AMD Ryzen Threadripper 3000 CPU Appears in UserBenchmark – 32 Zen 2 Cores at Up To 4.2 GHz, Up To 30% Faster in Multi-Threaded Workload
After multiple appearances in the Geekbench benchmark database, the AMD Ryzen Threadripper 3000 series 32 core processor has also shown up in UserBenchmark. The latest performance for the processor reveals a huge jump compared to the existing Ryzen Threadripper 2990WX 32 core in multi-threaded workloads and also much better single-threaded performance.
AMD Ryzen Threadripper 3000 32 Core, 4.2 GHz Processor Benchmarked – 30% Faster Than The Ryzen Threadripper 2990WX
The AMD Ryzen Threadripper 3000 series lineup is scheduled to be announced later this year as revealed by AMD’s CEO, Lisa Su, herself. The new processor lineup would be featuring the Zen 2 core architecture which delivered a massive IPC uplift of 15% compared to Zen+ based CPUs. In addition to better IPC, the new HEDT / Workstation chips would offer better I/O such as PCIe Gen 4.0 and higher efficiency thanks to the 7nm process node.
The latest Ryzen Threadripper 32 core entry is an ES1 sample with the ‘2D2832E6UIVG5_42/36_N‘ which means that it is an ES1 sample which means it’s still in the early state but the clocks have been listed at 3.6 GHz base and 4.2 GHz boost. The benchmark reports that the chip maintained an average 3.75 GHz clock through the tests. The clocks are a definite improvement from the 2990WX which had a base clock of 3.00 GHz and a boost clock of 4.20 GHz.
When it comes to performance, the chip scored 5649 points in the multi-threaded (64 core) test, 1069 points in 8-core, 538 points in 4-core, 269 points in 2-core and 135 in single-core tests. The Ryzen Threadripper 2990WX for comparison scored 4328 points in the multi-threaded (64 core) test, 885 points in 8-core, 454 points in 4-core, 236 points in 2-core and 118 points in single-core tests. The 64-core test accounts the 64 threads that both chips have to offer and the Threadripper 3000 seems to be at least 30% faster in this performance metric. This score is similar to the 35% uplift that we have previously seen on the Geekbench benchmark.
AMD Ryzen Threadripper 3000 Series CPUs – Here’s What To Expect In Terms of Price, Specs, and Performance
The AMD Ryzen Threadripper 3000 series family is expected to debut in the second half of 2019. This family will be internally known as “Castle Peak” and is stated to bring dominant leadership in the HEDT market. The family will prove to be a new watermark in performance and overall efficiency while new platform features will be introduced on the TR4 socketed motherboards to take them to the next level.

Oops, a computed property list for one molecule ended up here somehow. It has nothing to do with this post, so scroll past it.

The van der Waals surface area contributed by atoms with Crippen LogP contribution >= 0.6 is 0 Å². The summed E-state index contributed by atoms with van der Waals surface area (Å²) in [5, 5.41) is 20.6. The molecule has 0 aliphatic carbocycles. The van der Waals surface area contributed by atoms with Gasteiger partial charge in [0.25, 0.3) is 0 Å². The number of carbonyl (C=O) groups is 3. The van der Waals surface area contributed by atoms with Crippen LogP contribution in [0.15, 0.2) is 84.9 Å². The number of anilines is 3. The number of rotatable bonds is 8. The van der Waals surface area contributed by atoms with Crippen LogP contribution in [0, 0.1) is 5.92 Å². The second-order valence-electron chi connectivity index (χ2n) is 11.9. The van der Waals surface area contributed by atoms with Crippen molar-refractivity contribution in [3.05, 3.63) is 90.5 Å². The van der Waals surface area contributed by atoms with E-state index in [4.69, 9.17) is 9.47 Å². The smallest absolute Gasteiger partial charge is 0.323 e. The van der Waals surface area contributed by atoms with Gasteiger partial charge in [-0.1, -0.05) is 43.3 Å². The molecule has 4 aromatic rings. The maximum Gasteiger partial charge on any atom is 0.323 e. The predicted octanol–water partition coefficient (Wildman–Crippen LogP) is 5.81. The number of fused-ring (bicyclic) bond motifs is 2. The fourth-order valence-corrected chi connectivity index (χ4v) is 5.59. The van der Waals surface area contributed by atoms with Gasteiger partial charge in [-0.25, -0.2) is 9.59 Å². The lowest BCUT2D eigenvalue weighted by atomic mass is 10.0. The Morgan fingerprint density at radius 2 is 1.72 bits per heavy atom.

Considering that AMD would want to remain in a dominant position with the Threadripper 3000 series, we will be looking at some spectacular amounts of multi-threaded performance numbers which will only get better with the added clock speeds thanks to the 7nm process node. The CPUs will also be getting major core bumps, but AMD would like to keep prices close to current levels.
AMD CEO Dr. Lisa Su:
“You know. it’s very interesting, some of the things that circulate on the Internet—I don’t think we ever said that Threadripper was not going to continue—it somehow took on a life of its own on the Internet,” Su said, speaking to a small group of reporters following her keynote. “You will see more [Threadripper] from us; you will definitely see more.
If mainstream is moving up, then Threadripper will have to move up, up—and that’s what we’re working on.”
AMD’s CEO, Lisa Su, also confirmed within a tweet that we can expect more information on the next-gen Ryzen Threadripper CPUs later this year so expect to hear something soon. Following is the tweet:
Good to see you in the crowd @IanCutress ? and yes we promise more on next-gen Threadripper later this year!
— Lisa Su (@LisaSu) August 20, 2019
If we look at the trend with AMD’s jump from Ryzen Threadripper 1000 to Ryzen Threadripper 2000, we saw that the new processors with core parity of the previous generation were priced around the same with a $200-$300 shaved off from their previous price tag. The 1950X became 2950X and cost $200 US less. The higher core count parts were at a different market tier entirely, costing north of $1200 US but at the same time, much cheaper than their Core-X competitors.
In terms of raw performance output, the new die layout remains to be tested, but since it is more refined over the previous two generations with a stronger interconnect between them, the cache and latency performance may end up giving a bigger boost to total system responsiveness. AMD’s new TRX40, TRX80 and WRX80 chipsets for Ryzen Threadripper 3000 are also being prepared that would possibly offer 8-channel memory on enthusiast and workstation PCs. Once again, expect more details in the coming months.